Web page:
Modern Irish has a suffix -acht (allomorphs -ocht, -eacht, -cht, probably others) that forms abstract nouns. For example, beo "alive" → beocht "life, vital spirit".

Since we also see Scottish Gaelic -achd and Manx Gaelic -aght, this suffix would seem to go back to Old Gaelic at least. But I haven't been able to find anything past that.

So, what is the full ancestry of -acht (at least as far as we can reconstruct)? Does it go all the way back to PIE, and if so, do we know what PIE form led to this? It doesn't look much like the Latin or Greek abstract-noun-forming suffixes, like -or or -ia.

  • 2
    My first thought (for which I have no evidence :) is that perhaps this came from a construction in a manner similar to how Romance adverbs in -ment(e) arose - namely some kind of construction of adjective + acht where "acht" is some participle of OIr aigid (< PIE *h₂eǵ), cognate to Lat. actus. – Mark Beadles Apr 8 '19 at 0:13
  • @MarkBeadles That actually makes a lot of sense! If you come across some source for it, it would make a good answer. – Draconis Apr 8 '19 at 0:16
  • In my opinion, this suffix -(a)cht certainly has a PIE origin. Have you looked at the comparative book on Celtic written by Pedersen about a century ago? – Arnaud Fournet Apr 8 '19 at 6:43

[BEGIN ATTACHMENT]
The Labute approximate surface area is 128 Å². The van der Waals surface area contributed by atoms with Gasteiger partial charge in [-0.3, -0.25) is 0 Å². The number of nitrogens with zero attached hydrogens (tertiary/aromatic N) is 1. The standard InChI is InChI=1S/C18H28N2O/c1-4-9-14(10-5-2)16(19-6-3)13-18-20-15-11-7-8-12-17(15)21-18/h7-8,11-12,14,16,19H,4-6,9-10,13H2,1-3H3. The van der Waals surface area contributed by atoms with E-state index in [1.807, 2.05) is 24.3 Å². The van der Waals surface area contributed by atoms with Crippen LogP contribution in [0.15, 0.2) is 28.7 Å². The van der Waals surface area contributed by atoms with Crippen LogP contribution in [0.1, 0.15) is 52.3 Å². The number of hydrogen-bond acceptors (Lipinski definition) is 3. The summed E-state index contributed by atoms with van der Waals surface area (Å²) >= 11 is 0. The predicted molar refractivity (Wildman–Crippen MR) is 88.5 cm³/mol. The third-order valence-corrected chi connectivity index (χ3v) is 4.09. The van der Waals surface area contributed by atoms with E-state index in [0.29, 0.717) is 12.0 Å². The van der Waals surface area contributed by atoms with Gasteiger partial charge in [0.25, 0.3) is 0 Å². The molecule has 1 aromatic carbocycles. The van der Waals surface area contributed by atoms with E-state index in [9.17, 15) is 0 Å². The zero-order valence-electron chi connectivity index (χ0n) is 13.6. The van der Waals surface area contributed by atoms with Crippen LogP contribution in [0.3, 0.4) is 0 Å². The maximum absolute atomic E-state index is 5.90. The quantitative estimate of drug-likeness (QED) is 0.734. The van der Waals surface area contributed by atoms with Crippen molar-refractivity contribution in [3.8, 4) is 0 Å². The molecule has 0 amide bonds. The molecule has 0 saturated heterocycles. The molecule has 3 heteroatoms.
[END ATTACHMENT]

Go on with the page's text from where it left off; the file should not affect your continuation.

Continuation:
A quick look at Stair na Gaeilge yields this (in Kim McCone’s chapter An tSean-Gaeilge agus a réamhstair — “Old Irish and its prehistory”)…

21.2 … It can be seen that use is made of the suffix *-(i)yā to make abstract nouns in IE itself (e.g., Gr. phil-ó-s ‘beloved’, phil-ía ’fondness’). The -e (MW -ed) that descended from it was a common way of forming feminine abstract nouns (13.5) from adjectives in Old Irish, e.g., dílis, díls-e; maith ‘good’, maithe ‘goodness’; gor ‘fervent’ (MW gwar) < *gwar-os (< *gwr̥-), goire ‘fervour’ (MW gwared) < *gwar-iyā (7.4). -tūt- was also available (17.1) and a couple of other suffixes were developed in (Insular?) Celtic itself to derive abstract nouns from other nouns, in particular *-axtā or *-yaxtā (OI -acht or -echt, MW -(i)aeth; [*-i-+] *-ak- + *-tā) and *-assu-s (OI -as, MW -as): e.g., OI marcach, MW marchawc ‘(horse-)rider’ and OI marcaigecht, MW marchogaeth ’horsemanship’, OI tigern(ae), MW teyrn ‘lord’ and OI tigern-as, MW teyrn-as ‘lordship’.

Kim McCone, Damian McManus, Cathal Ó hÁinle, Nicholas Williams, Liam Breatnach, eds. (1994). Stair na Gaeilge. II:21.2 “An tSean-Gaeilge agus a réamhstair: Gnéithe de dhíorthú na substainteach”, page 127.
My translation. OI = Old Irish, MW = Middle Welsh.

A connection to aigid seems unlikely to me.

Note that beocht may be more complicated than it looks. The older form is béodacht and there was also a form using the *-assu-s suffix mentioned above — béodas (the modern beos probably only exists in the dictionary).


Your Answer

By clicking “Post Your Answer”, you agree to our terms of service, privacy policy and cookie policy

Not the answer you're looking for? Browse other questions tagged or ask your own question.